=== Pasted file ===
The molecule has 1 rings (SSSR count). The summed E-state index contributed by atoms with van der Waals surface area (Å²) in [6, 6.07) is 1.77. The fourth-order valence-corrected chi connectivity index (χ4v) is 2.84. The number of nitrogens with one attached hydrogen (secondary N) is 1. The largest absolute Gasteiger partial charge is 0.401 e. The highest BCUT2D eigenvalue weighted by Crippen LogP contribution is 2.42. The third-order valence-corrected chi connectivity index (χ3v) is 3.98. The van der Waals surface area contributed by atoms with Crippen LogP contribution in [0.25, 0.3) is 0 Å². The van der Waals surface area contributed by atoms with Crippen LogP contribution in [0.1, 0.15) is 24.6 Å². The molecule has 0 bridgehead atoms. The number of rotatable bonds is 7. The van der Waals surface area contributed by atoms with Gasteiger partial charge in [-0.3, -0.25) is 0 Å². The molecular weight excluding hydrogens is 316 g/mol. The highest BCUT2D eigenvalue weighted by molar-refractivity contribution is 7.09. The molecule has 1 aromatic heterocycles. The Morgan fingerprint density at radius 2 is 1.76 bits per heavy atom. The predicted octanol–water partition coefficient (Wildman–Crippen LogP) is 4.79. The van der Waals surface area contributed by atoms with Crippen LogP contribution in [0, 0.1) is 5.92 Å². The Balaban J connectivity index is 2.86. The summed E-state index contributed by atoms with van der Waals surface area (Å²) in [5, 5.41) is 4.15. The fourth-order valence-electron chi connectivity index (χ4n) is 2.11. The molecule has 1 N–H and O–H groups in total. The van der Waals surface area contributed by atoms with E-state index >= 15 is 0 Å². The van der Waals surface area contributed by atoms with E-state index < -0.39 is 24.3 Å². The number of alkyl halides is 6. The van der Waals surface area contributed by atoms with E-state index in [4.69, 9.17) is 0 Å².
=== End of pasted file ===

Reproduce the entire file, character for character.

The molecule has 1 rings (SSSR count). The summed E-state index contributed by atoms with van der Waals surface area (Å²) in [6, 6.07) is 1.77. The fourth-order valence-corrected chi connectivity index (χ4v) is 2.84. The number of nitrogens with one attached hydrogen (secondary N) is 1. The largest absolute Gasteiger partial charge is 0.401 e. The highest BCUT2D eigenvalue weighted by Crippen LogP contribution is 2.42. The third-order valence-corrected chi connectivity index (χ3v) is 3.98. The van der Waals surface area contributed by atoms with Crippen LogP contribution in [0.25, 0.3) is 0 Å². The van der Waals surface area contributed by atoms with Crippen LogP contribution in [0.1, 0.15) is 24.6 Å². The molecule has 0 bridgehead atoms. The number of rotatable bonds is 7. The van der Waals surface area contributed by atoms with Gasteiger partial charge in [-0.3, -0.25) is 0 Å². The molecular weight excluding hydrogens is 316 g/mol. The highest BCUT2D eigenvalue weighted by molar-refractivity contribution is 7.09. The molecule has 1 aromatic heterocycles. The Morgan fingerprint density at radius 2 is 1.76 bits per heavy atom. The predicted octanol–water partition coefficient (Wildman–Crippen LogP) is 4.79. The van der Waals surface area contributed by atoms with Crippen LogP contribution in [0, 0.1) is 5.92 Å². The Balaban J connectivity index is 2.86. The summed E-state index contributed by atoms with van der Waals surface area (Å²) in [5, 5.41) is 4.15. The fourth-order valence-electron chi connectivity index (χ4n) is 2.11. The molecule has 1 N–H and O–H groups in total. The van der Waals surface area contributed by atoms with E-state index >= 15 is 0 Å². The van der Waals surface area contributed by atoms with E-state index < -0.39 is 24.3 Å². The number of alkyl halides is 6. The van der Waals surface area contributed by atoms with E-state index in [4.69, 9.17) is 0 Å².